My band is not going to SXSW this year; no beer-glazed Torche matinees for me, no super-secret sets by this young up-and-comer. So I'm going through the diaries I kept the two years I have participated in the shitshow. The first one goes back six years, when a rock band I was in trekked endlessly from our motel to 6th Street, debated whether to see Goldfrapp or Blowfly, and pushed the limits of how many margaritas can be kept down. I think we also played a couple shows.
Austin: such nice air, soft, warm, slow-moving. Driver Abou got us to the Quality Inn “Central,” next to an overpass and an Ihop. Checked into our fuggy room, then walked to the Shell station for a bottle of Spanish wine, which we drank by the pool while going over the bands we wanted to see.
Met managers at Stubb’s [huge BBQ joint where bigger bands play]. The Strokes’ bus was outside, kids in puffypaint Strokes T-shirts milling around. Nick Valensi, who looks a lot like Geddy Lee, ordered some food.
Over the river to Barton Springs. About five people were waiting, including an Australian veejay lady in a straining wifebeater. Stood on the bank with the veejay, who started reading questions off her Sidekick. One of the techies took it and fed her the questions, which she either echoed in a nervous monotone or tried to answer. Jumped into the river fully clothed, splashed around for a minute, then did a station ID soaking wet.
[Backyard of an art gallery on South Congress] There was a tent with a makeshift stage and a smaller, more makeshift stage beside it. Flight of the Conchords set up on this stage, hardly big enough for the two of them. Jemaine: “We told our manager we wanted to play on a box, under a tent.” His head was grazing the fabric. The mics were way too quiet and a band was soundchecking right next to them. People started yelling “PLAY!” and Bret replied, “We are playing, actually. If you stopped yelling, ‘play,’ you could hear it.” They gave up.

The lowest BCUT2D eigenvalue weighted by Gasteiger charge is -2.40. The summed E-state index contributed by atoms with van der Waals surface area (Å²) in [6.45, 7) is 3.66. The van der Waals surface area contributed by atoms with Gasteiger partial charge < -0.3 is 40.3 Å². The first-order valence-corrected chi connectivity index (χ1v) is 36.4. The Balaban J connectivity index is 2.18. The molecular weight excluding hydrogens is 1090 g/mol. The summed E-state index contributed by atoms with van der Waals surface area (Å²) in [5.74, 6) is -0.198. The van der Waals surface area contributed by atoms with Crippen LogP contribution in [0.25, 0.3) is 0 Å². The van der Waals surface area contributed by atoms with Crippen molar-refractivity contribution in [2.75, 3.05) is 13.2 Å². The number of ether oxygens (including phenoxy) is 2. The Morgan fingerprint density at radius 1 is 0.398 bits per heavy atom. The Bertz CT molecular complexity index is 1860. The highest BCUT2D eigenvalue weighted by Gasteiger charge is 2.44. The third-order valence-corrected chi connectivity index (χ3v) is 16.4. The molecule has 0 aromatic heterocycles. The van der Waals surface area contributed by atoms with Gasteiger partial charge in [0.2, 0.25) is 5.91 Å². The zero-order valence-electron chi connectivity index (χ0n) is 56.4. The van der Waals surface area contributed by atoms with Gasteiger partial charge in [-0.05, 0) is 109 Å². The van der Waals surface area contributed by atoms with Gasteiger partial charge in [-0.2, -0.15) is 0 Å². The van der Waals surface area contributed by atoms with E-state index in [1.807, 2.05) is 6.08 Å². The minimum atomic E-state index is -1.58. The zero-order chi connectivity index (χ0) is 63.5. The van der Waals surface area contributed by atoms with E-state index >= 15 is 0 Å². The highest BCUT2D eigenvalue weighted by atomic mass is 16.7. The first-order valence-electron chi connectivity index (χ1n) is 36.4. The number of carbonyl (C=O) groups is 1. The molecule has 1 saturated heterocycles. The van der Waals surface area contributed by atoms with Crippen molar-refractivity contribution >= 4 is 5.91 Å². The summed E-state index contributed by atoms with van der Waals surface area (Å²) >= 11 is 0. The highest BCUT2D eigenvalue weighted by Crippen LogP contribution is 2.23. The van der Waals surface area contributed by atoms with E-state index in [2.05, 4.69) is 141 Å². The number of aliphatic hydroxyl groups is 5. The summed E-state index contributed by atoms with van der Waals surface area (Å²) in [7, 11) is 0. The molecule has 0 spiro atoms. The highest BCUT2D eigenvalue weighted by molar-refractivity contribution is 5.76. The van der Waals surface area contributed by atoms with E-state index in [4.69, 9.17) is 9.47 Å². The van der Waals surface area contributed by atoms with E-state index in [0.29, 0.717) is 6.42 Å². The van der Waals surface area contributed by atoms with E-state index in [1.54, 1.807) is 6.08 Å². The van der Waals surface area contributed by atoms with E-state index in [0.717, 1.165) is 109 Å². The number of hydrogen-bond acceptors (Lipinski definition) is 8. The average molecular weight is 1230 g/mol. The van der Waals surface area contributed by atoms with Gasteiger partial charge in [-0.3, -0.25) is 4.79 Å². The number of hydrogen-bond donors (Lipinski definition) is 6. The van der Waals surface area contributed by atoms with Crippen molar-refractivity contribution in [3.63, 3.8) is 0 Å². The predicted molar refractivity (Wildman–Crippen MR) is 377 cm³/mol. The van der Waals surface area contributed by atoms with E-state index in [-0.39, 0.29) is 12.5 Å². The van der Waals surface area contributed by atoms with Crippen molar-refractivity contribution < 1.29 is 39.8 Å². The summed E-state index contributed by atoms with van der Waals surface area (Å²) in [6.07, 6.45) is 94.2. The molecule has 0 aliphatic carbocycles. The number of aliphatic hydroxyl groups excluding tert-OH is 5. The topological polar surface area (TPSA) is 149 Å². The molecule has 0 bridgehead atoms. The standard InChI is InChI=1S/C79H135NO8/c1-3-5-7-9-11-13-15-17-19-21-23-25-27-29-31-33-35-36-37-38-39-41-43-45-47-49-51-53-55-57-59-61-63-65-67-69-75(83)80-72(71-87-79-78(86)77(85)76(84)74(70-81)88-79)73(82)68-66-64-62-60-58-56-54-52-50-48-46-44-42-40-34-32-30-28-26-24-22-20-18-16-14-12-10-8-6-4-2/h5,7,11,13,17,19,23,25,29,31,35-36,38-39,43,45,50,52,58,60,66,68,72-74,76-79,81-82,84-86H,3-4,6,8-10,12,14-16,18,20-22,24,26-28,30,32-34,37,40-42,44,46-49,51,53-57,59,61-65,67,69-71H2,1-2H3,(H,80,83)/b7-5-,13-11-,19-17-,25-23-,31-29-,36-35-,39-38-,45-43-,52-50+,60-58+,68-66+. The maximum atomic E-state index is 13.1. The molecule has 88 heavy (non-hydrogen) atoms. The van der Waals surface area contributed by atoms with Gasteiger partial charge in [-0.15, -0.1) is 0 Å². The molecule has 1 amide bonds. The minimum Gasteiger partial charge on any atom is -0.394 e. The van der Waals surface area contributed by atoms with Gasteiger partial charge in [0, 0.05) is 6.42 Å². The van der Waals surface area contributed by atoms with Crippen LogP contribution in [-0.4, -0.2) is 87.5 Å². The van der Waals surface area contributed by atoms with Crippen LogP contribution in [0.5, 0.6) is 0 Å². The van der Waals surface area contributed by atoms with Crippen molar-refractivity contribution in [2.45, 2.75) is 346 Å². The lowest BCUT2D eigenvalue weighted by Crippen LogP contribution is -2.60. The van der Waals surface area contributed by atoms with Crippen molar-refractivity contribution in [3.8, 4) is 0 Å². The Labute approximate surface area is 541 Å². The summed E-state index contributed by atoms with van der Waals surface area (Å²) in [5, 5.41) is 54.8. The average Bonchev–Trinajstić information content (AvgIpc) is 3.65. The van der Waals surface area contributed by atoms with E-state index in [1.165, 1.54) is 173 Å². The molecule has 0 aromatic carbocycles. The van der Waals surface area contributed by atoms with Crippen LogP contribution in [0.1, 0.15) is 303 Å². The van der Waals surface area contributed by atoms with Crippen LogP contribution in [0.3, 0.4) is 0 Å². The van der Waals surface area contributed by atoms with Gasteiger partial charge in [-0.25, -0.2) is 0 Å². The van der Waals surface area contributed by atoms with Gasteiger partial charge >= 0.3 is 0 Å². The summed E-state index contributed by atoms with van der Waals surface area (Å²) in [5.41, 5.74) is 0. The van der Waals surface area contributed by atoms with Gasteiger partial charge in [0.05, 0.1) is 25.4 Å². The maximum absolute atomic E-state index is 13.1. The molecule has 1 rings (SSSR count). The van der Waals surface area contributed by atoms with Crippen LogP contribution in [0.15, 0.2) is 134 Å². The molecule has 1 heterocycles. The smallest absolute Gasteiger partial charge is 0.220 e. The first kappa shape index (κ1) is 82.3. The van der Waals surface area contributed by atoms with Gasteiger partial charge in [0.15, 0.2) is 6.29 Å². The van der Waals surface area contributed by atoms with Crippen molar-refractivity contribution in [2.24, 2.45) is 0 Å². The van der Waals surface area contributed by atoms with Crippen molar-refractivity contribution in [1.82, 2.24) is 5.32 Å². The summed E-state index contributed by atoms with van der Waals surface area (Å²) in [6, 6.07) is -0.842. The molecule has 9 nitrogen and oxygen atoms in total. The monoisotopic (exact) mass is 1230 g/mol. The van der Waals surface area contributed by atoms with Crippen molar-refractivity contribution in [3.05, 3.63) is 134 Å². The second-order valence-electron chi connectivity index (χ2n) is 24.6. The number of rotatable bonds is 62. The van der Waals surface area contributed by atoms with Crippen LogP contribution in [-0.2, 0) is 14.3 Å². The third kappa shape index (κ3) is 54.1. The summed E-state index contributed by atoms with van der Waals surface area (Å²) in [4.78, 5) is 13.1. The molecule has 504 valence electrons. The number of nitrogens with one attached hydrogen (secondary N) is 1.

During interview I had to slouch way down for fear of gravity’s effect on what was inside me, trying to get out.
[Final night] We marched down Sixth, sidewalks sticky with mashed pizza crusts and vomit, evangelists with signs and megaphones, cops, music dying one by one from the windows, and virtually every face and every song familiar by now. Through the walkways of the Four Seasons Hotel to a small dock. About twenty of us were there. The 2½ hours passed quickly. Many hugs and pledges to tour together, and then we took a cab to the airport at dawn.
It’s unseasonably warm in New York today, and I shit you not, the Conchords’ “Part-Time Model,” which they played to 50 people all those years ago, just came on at the cafe I'm working from. Safe travels if you're headed down there. If you're not, check this space next week, when I'll dig up some fragments on my next trip there, like winding cords next to Snoop Dogg.
Image: Courtesy the author